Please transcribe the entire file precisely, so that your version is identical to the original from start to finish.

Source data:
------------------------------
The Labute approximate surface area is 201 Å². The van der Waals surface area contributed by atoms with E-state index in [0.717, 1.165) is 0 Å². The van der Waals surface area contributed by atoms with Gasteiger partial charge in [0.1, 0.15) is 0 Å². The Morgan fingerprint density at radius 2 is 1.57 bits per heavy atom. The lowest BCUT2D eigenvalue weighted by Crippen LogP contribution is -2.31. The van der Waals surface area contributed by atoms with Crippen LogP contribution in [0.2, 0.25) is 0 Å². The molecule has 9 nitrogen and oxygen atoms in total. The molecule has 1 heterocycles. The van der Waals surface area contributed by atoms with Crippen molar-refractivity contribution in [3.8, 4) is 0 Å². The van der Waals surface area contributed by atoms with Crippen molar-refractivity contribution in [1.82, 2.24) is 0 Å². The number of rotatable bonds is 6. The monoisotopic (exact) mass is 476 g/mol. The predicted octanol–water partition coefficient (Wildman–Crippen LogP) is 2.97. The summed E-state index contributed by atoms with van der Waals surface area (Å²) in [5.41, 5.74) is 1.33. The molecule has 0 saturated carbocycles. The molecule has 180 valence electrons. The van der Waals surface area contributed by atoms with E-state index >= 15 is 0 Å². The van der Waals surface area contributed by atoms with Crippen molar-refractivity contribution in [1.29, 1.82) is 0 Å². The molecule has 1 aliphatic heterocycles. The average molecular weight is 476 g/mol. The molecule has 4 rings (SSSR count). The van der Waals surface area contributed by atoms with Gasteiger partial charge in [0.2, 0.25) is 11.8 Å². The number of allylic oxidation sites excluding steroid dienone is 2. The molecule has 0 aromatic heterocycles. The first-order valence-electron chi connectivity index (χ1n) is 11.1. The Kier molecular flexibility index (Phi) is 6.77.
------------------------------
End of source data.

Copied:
The Labute approximate surface area is 201 Å². The van der Waals surface area contributed by atoms with E-state index in [0.717, 1.165) is 0 Å². The van der Waals surface area contributed by atoms with Gasteiger partial charge in [0.1, 0.15) is 0 Å². The Morgan fingerprint density at radius 2 is 1.57 bits per heavy atom. The lowest BCUT2D eigenvalue weighted by Crippen LogP contribution is -2.31. The van der Waals surface area contributed by atoms with Crippen LogP contribution in [0.2, 0.25) is 0 Å². The molecule has 9 nitrogen and oxygen atoms in total. The molecule has 1 heterocycles. The van der Waals surface area contributed by atoms with Crippen molar-refractivity contribution in [3.8, 4) is 0 Å². The van der Waals surface area contributed by atoms with Crippen molar-refractivity contribution in [1.82, 2.24) is 0 Å². The number of rotatable bonds is 6. The monoisotopic (exact) mass is 476 g/mol. The predicted octanol–water partition coefficient (Wildman–Crippen LogP) is 2.97. The summed E-state index contributed by atoms with van der Waals surface area (Å²) in [5.41, 5.74) is 1.33. The molecule has 0 saturated carbocycles. The molecule has 180 valence electrons. The van der Waals surface area contributed by atoms with E-state index >= 15 is 0 Å². The van der Waals surface area contributed by atoms with Crippen molar-refractivity contribution in [1.29, 1.82) is 0 Å². The molecule has 1 aliphatic heterocycles. The average molecular weight is 476 g/mol. The molecule has 4 rings (SSSR count). The van der Waals surface area contributed by atoms with Gasteiger partial charge in [0.2, 0.25) is 11.8 Å². The number of allylic oxidation sites excluding steroid dienone is 2. The molecule has 0 aromatic heterocycles. The first-order valence-electron chi connectivity index (χ1n) is 11.1. The Kier molecular flexibility index (Phi) is 6.77.